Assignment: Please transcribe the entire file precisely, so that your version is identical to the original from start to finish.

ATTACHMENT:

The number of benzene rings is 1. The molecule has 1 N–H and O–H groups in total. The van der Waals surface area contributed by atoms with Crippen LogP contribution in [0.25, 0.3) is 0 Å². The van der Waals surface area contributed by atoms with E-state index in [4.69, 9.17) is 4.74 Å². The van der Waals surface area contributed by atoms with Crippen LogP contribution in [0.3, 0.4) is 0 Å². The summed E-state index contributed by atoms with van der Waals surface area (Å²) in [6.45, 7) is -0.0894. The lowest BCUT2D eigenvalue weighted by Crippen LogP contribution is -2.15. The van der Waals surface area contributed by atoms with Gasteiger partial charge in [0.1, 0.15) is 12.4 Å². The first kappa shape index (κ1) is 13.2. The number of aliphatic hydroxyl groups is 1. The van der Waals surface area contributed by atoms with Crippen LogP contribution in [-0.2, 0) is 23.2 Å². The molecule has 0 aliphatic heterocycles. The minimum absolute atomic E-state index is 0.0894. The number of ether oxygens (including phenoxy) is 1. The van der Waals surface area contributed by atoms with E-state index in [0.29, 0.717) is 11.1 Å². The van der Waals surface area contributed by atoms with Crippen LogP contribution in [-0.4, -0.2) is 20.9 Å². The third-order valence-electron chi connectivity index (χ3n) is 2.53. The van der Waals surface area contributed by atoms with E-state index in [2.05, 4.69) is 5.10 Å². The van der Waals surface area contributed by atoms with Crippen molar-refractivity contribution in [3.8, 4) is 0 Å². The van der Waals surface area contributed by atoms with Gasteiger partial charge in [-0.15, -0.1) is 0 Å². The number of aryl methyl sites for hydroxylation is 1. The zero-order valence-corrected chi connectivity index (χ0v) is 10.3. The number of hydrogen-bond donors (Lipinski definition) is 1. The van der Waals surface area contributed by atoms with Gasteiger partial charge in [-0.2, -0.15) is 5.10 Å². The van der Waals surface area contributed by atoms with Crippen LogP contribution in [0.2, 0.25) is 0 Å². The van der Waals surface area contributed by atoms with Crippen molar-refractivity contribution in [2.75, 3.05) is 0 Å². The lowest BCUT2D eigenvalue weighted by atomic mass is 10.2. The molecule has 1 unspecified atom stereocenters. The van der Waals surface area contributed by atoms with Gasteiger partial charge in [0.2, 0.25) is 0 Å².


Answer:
The number of benzene rings is 1. The molecule has 1 N–H and O–H groups in total. The van der Waals surface area contributed by atoms with Crippen LogP contribution in [0.25, 0.3) is 0 Å². The van der Waals surface area contributed by atoms with E-state index in [4.69, 9.17) is 4.74 Å². The van der Waals surface area contributed by atoms with Crippen LogP contribution in [0.3, 0.4) is 0 Å². The summed E-state index contributed by atoms with van der Waals surface area (Å²) in [6.45, 7) is -0.0894. The lowest BCUT2D eigenvalue weighted by Crippen LogP contribution is -2.15. The van der Waals surface area contributed by atoms with Gasteiger partial charge in [0.1, 0.15) is 12.4 Å². The first kappa shape index (κ1) is 13.2. The number of aliphatic hydroxyl groups is 1. The van der Waals surface area contributed by atoms with Crippen LogP contribution in [-0.2, 0) is 23.2 Å². The molecule has 0 aliphatic heterocycles. The minimum absolute atomic E-state index is 0.0894. The number of ether oxygens (including phenoxy) is 1. The van der Waals surface area contributed by atoms with E-state index in [0.29, 0.717) is 11.1 Å². The van der Waals surface area contributed by atoms with Crippen LogP contribution in [-0.4, -0.2) is 20.9 Å². The third-order valence-electron chi connectivity index (χ3n) is 2.53. The van der Waals surface area contributed by atoms with E-state index in [2.05, 4.69) is 5.10 Å². The van der Waals surface area contributed by atoms with Crippen molar-refractivity contribution in [3.8, 4) is 0 Å². The van der Waals surface area contributed by atoms with Gasteiger partial charge in [-0.15, -0.1) is 0 Å². The number of aryl methyl sites for hydroxylation is 1. The zero-order valence-corrected chi connectivity index (χ0v) is 10.3. The number of hydrogen-bond donors (Lipinski definition) is 1. The van der Waals surface area contributed by atoms with Gasteiger partial charge in [-0.2, -0.15) is 5.10 Å². The van der Waals surface area contributed by atoms with Crippen LogP contribution in [0.2, 0.25) is 0 Å². The van der Waals surface area contributed by atoms with Crippen molar-refractivity contribution in [2.75, 3.05) is 0 Å². The lowest BCUT2D eigenvalue weighted by atomic mass is 10.2. The molecule has 1 unspecified atom stereocenters. The van der Waals surface area contributed by atoms with Gasteiger partial charge in [0.2, 0.25) is 0 Å².